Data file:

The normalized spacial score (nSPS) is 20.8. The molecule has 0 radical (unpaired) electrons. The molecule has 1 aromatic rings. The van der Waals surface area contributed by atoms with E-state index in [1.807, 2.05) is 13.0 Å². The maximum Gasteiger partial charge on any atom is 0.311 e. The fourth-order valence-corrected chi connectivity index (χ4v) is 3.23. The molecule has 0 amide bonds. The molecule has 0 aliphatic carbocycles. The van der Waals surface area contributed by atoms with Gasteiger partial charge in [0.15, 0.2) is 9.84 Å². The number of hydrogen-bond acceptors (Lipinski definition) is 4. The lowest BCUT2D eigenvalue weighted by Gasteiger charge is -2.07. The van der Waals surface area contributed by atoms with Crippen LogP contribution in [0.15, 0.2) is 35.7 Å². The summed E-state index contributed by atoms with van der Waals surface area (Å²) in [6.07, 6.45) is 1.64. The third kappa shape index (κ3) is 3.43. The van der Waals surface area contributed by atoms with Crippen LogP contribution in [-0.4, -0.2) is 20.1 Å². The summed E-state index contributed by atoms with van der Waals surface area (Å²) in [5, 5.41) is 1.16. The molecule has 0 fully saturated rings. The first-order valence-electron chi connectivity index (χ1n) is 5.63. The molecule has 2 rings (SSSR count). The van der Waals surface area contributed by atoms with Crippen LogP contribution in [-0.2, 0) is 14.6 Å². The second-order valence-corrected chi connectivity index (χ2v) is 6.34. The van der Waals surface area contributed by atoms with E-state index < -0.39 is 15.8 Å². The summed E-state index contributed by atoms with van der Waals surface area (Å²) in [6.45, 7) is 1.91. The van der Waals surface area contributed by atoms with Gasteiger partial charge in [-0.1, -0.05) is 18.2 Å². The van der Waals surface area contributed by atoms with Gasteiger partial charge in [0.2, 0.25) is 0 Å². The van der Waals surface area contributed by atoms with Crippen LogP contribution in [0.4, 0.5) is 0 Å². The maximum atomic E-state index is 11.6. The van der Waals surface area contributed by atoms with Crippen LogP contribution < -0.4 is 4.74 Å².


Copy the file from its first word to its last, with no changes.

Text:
The normalized spacial score (nSPS) is 20.8. The molecule has 0 radical (unpaired) electrons. The molecule has 1 aromatic rings. The van der Waals surface area contributed by atoms with E-state index in [1.807, 2.05) is 13.0 Å². The maximum Gasteiger partial charge on any atom is 0.311 e. The fourth-order valence-corrected chi connectivity index (χ4v) is 3.23. The molecule has 0 amide bonds. The molecule has 0 aliphatic carbocycles. The van der Waals surface area contributed by atoms with Gasteiger partial charge in [0.15, 0.2) is 9.84 Å². The number of hydrogen-bond acceptors (Lipinski definition) is 4. The lowest BCUT2D eigenvalue weighted by Gasteiger charge is -2.07. The van der Waals surface area contributed by atoms with Crippen LogP contribution in [0.15, 0.2) is 35.7 Å². The summed E-state index contributed by atoms with van der Waals surface area (Å²) in [6.07, 6.45) is 1.64. The third kappa shape index (κ3) is 3.43. The van der Waals surface area contributed by atoms with Crippen LogP contribution in [-0.4, -0.2) is 20.1 Å². The summed E-state index contributed by atoms with van der Waals surface area (Å²) in [5, 5.41) is 1.16. The molecule has 0 fully saturated rings. The first-order valence-electron chi connectivity index (χ1n) is 5.63. The molecule has 2 rings (SSSR count). The van der Waals surface area contributed by atoms with Crippen LogP contribution in [-0.2, 0) is 14.6 Å². The second-order valence-corrected chi connectivity index (χ2v) is 6.34. The van der Waals surface area contributed by atoms with E-state index < -0.39 is 15.8 Å². The summed E-state index contributed by atoms with van der Waals surface area (Å²) in [6.45, 7) is 1.91. The van der Waals surface area contributed by atoms with Gasteiger partial charge in [-0.1, -0.05) is 18.2 Å². The van der Waals surface area contributed by atoms with Gasteiger partial charge in [0.2, 0.25) is 0 Å². The van der Waals surface area contributed by atoms with Crippen LogP contribution in [0.4, 0.5) is 0 Å². The maximum atomic E-state index is 11.6. The van der Waals surface area contributed by atoms with Crippen LogP contribution < -0.4 is 4.74 Å².